Relationships prompted by these projects do not dissolve as quickly as external funding, in its two- or three-year cycles, will typically disappear. The human side of the work, the satisfaction and reward of collective endeavor for the benefit of all students, tends to endure. Now is an especially good time to take advantage of large-scale national projects and the diverse local activities that already exist in order to build durable structures and pathways on these foundations.
What now is different in higher education that makes such an endeavor imaginable? Faculty are taking seriously and engaging with learning outcomes and assessment. A 2009 AAC&U member survey found that about 80 percent of campuses have identified learning outcomes for their students. Nearly all colleges and universities are working to improve their assessment of those outcomes. It is possible to align school and college benchmark expectations and to share assessments—and to attract faculty use and engagement of them, especially by general education leaders. Many willing partners on college campuses can now enter a conversation about learning outcomes and assessments, and find common ground with colleagues in schools. New information technology tools can connect learning activities and analyze student information from school to college in ways that protect individual rights to privacy and provide valuable information about learning. Think of this: we no longer need to rely only on high-stakes standardized tests to assess learning and set expectations for the smooth transition between school and college. If we share expectations—share benchmarks and learning goals or outcomes—and can document performance through valid and reliable assessment, we can embed assessments in the curriculum in ways that will improve learning at the same time as providing data about student progress.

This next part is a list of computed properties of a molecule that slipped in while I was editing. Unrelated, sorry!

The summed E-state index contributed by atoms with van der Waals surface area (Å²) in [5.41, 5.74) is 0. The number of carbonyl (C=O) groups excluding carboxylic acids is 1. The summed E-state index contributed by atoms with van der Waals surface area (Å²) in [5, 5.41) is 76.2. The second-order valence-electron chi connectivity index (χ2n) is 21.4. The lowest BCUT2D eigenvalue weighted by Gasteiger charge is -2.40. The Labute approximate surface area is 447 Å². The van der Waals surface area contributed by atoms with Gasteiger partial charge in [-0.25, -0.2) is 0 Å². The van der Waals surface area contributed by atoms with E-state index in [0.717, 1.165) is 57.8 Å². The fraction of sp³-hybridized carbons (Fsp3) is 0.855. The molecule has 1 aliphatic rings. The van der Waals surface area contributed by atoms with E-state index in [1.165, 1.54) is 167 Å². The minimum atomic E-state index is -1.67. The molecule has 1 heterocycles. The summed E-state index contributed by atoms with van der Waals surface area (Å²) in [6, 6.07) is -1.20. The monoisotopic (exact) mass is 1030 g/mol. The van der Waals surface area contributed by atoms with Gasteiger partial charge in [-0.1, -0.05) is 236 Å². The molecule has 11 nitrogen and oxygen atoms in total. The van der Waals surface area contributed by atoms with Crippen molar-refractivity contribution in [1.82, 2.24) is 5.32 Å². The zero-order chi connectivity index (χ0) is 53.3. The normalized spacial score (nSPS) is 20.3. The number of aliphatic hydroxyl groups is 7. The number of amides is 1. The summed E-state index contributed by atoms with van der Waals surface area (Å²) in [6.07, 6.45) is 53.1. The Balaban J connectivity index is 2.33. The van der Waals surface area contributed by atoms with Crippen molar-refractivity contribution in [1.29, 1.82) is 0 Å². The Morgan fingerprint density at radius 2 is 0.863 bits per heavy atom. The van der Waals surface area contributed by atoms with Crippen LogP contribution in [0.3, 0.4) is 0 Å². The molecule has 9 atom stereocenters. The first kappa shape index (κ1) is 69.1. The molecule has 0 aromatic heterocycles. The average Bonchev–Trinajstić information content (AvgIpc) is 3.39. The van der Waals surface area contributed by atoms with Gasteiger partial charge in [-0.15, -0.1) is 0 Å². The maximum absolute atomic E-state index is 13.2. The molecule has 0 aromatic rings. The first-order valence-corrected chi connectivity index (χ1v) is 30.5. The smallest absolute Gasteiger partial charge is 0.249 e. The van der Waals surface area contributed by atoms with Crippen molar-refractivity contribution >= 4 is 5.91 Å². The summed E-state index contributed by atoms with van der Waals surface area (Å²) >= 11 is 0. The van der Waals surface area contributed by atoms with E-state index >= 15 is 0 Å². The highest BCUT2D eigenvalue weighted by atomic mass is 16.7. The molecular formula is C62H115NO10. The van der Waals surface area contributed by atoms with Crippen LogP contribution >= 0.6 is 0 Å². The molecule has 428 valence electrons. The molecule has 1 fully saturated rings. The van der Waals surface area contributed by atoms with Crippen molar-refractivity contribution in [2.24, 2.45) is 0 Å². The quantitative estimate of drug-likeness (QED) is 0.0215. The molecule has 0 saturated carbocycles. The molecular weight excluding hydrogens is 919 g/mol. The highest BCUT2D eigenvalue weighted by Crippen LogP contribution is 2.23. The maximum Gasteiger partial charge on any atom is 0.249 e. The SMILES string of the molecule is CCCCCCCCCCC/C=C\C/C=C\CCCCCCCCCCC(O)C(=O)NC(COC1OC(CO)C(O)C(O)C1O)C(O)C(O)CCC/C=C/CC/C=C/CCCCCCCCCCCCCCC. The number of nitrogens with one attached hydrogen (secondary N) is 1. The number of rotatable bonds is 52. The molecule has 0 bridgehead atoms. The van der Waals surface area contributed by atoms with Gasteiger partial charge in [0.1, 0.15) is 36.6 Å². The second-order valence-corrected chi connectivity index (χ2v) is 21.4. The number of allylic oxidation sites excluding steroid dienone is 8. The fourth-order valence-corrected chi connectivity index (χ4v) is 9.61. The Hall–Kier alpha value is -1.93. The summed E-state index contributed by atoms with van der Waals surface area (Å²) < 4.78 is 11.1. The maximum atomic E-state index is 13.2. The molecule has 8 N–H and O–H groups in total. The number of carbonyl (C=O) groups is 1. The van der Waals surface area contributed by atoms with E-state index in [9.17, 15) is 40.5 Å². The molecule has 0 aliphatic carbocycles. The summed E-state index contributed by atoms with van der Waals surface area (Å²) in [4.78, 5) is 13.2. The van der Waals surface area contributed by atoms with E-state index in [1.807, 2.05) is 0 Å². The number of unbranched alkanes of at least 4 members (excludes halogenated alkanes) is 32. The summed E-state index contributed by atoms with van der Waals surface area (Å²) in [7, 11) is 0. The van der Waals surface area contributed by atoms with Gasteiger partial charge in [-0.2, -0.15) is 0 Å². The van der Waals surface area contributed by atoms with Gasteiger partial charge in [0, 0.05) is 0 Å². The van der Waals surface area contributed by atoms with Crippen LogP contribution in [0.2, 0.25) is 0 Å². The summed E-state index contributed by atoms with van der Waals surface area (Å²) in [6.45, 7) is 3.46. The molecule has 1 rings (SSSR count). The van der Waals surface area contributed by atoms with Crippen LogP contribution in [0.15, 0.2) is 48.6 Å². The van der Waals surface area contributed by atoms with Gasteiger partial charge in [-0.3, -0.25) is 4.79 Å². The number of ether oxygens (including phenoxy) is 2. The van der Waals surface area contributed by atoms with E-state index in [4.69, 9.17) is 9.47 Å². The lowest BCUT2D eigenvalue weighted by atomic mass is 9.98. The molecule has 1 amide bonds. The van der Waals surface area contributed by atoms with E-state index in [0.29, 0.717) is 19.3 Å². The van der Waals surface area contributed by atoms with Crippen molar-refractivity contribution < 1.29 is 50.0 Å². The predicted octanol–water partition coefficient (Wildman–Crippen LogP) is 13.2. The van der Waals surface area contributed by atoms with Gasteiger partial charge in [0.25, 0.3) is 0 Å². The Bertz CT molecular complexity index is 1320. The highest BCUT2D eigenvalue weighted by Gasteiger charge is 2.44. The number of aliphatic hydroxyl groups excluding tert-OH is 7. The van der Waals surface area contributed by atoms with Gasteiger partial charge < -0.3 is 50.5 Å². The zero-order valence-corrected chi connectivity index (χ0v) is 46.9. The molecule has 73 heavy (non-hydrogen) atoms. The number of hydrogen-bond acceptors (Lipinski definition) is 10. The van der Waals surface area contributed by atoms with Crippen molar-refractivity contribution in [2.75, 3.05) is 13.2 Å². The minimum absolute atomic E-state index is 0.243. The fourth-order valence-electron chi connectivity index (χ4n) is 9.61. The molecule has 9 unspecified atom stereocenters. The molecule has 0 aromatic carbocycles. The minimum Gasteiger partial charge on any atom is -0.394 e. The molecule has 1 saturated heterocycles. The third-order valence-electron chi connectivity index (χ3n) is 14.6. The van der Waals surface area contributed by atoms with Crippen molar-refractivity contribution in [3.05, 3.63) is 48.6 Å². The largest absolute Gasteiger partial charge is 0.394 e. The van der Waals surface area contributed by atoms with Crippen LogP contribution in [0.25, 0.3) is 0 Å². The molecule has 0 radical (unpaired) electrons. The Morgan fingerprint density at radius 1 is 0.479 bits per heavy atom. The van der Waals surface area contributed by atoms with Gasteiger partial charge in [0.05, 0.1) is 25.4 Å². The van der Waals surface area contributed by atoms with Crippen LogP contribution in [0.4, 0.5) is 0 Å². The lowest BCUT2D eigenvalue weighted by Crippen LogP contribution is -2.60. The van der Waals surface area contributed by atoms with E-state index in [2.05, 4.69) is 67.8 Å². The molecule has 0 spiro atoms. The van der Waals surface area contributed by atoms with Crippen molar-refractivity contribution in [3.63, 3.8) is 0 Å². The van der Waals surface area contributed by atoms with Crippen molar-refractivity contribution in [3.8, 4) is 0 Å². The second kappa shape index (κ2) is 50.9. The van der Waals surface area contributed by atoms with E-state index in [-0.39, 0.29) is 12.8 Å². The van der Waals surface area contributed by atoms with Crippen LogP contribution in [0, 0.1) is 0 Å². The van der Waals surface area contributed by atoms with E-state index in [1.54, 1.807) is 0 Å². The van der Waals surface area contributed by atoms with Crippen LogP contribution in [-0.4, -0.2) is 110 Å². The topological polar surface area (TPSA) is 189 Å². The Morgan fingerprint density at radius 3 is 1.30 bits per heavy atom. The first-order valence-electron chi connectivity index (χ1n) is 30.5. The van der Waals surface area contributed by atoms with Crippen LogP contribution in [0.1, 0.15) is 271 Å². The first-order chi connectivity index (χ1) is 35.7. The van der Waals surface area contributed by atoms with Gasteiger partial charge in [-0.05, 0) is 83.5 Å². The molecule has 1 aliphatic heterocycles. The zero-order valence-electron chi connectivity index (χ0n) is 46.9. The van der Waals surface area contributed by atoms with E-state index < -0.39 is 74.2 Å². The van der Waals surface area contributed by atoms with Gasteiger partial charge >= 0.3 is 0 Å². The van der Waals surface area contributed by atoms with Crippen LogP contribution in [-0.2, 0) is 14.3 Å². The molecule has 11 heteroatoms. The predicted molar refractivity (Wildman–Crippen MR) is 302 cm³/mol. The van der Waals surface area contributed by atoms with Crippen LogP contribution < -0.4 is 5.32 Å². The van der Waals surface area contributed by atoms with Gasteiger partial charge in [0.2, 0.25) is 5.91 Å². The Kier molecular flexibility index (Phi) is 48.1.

The sheer popularity of the rubrics developed through AAC&U’s Valid Assessment of Learning in Undergraduate Education (VALUE) project makes the point.4 More than two thousand institutions, including high schools, have downloaded one or more of the fifteen VALUE rubrics. Faculty across the country—and in a number of other countries—are now developing robust practices using rubrics.
E-portfolios are likewise proliferating; many e-portfolio installations use the VALUE rubrics for sampling assessments, for classroom-based assessment, for continuous assessment. It is easy now to share assignments and assessments electronically, through e-portfolios. We have the means to work together, using these tools and learning-centered practices across the divide between school and college.
And there is more. Recent experiments in disciplinary “tuning” converge readily with the work of the Common Core and LEAP, and can connect within multifaceted and intentional plans to improve education for everyone. Prompted by the Bologna Process in Europe, tuning activities are bringing faculty together within their disciplines to align expectations for learning and performance at specified degree levels. This work to clarify expected reference points for learning in selected majors has begun to address both general education and the knowledge and skill bases of disciplines. The work of tuning flows naturally from work to transform the curriculum using learning outcomes. Just as the LEAP essential learning outcomes are to be sought in a developmental, progressive, and intentional way in the whole of liberal education—in general education, in major and minor programs, and in the cocurriculum—so tuning activities merge with learning expectations within disciplines.